This is not where we had our roots though – where we felt our work, approach and understanding was found/grounded. Those would be found in what would be labeled "state repression studies" (that is if it were given a name, which it wasn't). This would be the distant stepchild of Harry Eckstein’s “Internal War”, Ted Gurr’s “Civil Strife/Conflict” and Charles Tilly as well as Sidney Tarrow’s “Contentious Politics”. These lines of inquiry never actually focused on state repression as a thing to study on its own but they included certain aspects of the phenomenon in their investigations of non-state behavior to be close enough. They were out of mainstream political interactions (a key component) and thus it seemed more like these than democratic processes for example (a point for later).
As conceived, human rights scholars generally focus on the list of activities associated with the international covenant on civil and political. You know them:
- the right to life,
- freedom of religion,
- freedom of speech,
- freedom of assembly,
- electoral rights and
- rights to due process and
- a fair trial.
The consistent/wise/snarky would quickly note that there was another listing within International Covenant on Economic, Social and Cultural Rights which includes:
- Principle of progressive realisation
- Labour rights
- Right to social security
- Right to family life
- Right to an adequate standard of living
- Right to health
- Right to free education
- Right to participation in cultural life
but they would also have to quickly note that hardly anyone in the now extensive literature on repression that I am referencing studied these – a big weakness in my opinion.
Most of the time research in the relevant area tried to figure out why governments do or do not comply with international or some federal law. This is why Michael Stohl and Mark Gibney started collecting the Political Terror Scale as well as why Steve Poe and Neal Tate started analyzing as well as popularizing these data. Accordingly, listening to theorists like early Robert Dahl and occasionally Thomas Hobbes, researchers here talked about electing the right politician, limiting executive power, signing treaties, creating national constitutions, judicial independence, being sanctioned for bad behavior or valueing trade (as liberal threats would tend to push).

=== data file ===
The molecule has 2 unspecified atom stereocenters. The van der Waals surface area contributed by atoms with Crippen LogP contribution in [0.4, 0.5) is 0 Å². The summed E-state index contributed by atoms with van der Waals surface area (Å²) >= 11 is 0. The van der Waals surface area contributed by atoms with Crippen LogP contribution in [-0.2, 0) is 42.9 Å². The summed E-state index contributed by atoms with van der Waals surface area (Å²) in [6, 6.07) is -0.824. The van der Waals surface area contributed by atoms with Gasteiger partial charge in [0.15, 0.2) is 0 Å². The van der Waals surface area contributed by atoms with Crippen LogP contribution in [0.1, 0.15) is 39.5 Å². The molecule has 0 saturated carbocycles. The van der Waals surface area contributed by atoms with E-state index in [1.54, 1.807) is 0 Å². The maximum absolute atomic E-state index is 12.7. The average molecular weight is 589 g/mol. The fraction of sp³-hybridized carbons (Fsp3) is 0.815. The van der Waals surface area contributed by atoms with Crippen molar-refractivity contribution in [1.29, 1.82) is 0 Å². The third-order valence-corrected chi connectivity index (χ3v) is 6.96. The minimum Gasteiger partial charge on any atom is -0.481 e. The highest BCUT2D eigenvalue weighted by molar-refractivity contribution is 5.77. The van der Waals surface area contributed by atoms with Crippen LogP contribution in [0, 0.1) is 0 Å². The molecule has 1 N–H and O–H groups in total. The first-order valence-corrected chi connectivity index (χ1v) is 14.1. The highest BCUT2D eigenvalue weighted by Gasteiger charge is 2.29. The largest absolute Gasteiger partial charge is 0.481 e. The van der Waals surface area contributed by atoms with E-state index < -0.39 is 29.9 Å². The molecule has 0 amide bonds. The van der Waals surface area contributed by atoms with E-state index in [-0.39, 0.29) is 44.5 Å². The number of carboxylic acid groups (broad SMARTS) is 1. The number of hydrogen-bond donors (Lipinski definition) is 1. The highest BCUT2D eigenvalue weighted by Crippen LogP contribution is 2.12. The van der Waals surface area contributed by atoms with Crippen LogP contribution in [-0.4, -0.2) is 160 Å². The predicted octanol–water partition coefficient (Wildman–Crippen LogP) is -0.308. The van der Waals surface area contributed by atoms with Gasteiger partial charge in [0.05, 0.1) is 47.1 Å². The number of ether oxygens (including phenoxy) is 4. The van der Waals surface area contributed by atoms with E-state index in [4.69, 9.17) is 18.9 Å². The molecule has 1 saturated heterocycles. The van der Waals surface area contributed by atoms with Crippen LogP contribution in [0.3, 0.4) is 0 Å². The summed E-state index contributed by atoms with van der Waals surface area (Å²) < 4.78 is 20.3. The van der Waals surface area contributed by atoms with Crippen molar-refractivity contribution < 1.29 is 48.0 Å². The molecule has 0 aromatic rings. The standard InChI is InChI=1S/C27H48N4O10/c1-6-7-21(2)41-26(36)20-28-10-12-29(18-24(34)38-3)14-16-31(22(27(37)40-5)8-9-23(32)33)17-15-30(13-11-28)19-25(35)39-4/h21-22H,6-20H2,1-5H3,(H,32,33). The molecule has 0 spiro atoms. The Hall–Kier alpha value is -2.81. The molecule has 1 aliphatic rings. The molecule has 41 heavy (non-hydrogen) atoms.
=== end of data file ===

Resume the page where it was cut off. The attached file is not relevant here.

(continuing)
Repression scholars, as I conceive them, have a somewhat different grounding. These scholars are less interested in specific behaviors linked to international documents than they were with paying attention to the activities undertaken by Stalin, Hitler, Mao, Stoessner, Nixon, McCarthy and Hoover - listed by Robert J. Goldstein, Jennifer Earl and Jules Boykoff. These scholars drew their motivation from victims/targets, social movements and activists around the world but also theorists who were quite critical of the state’s monopoly of coercive power as well as their illegal /immoral/inappropriate use of their power. Here, one would be more likely to hear about John McCamant, Alexander Dallin and George Breslauer, Kautilya, Kropotkin, Malatesta and Foucault. The differences between the two are worth noting.
The human rights scholar does not really probe the motivation behind why political authorities wish to engage in repression. These researchers kind of maintain a position that most governments wish to repress or bad things are done by bad leaders/governments and it is the job of researchers to discover what could stop authorities/governments from doing these things. The decision calculus usually relied upon to explain violations is helpful in structuring this work but it does not seek to find the deeper motive behind the behavior, merely the parameters of the decision to proceed: here and here.
In contrast, a repression scholar is generally interested in political domination broadly conceived and state coercive power as well as understanding how it functions. These researchers would be interested in ferreting out why as well as how political authorities wish to dominate their societies with force, violence and coercion. This is one of the reasons why repression researchers were interested in trade dependency and economic sector inequality back in the day. Here, the economic dependency on a few external-oriented products reduced a government’s allegiance to its domestic population. Abouharb and Cingranelli as well as Richards try to take us back to this agenda but by the time they came out, the liberal wave was rolling and the wave has rolled one way (thus far).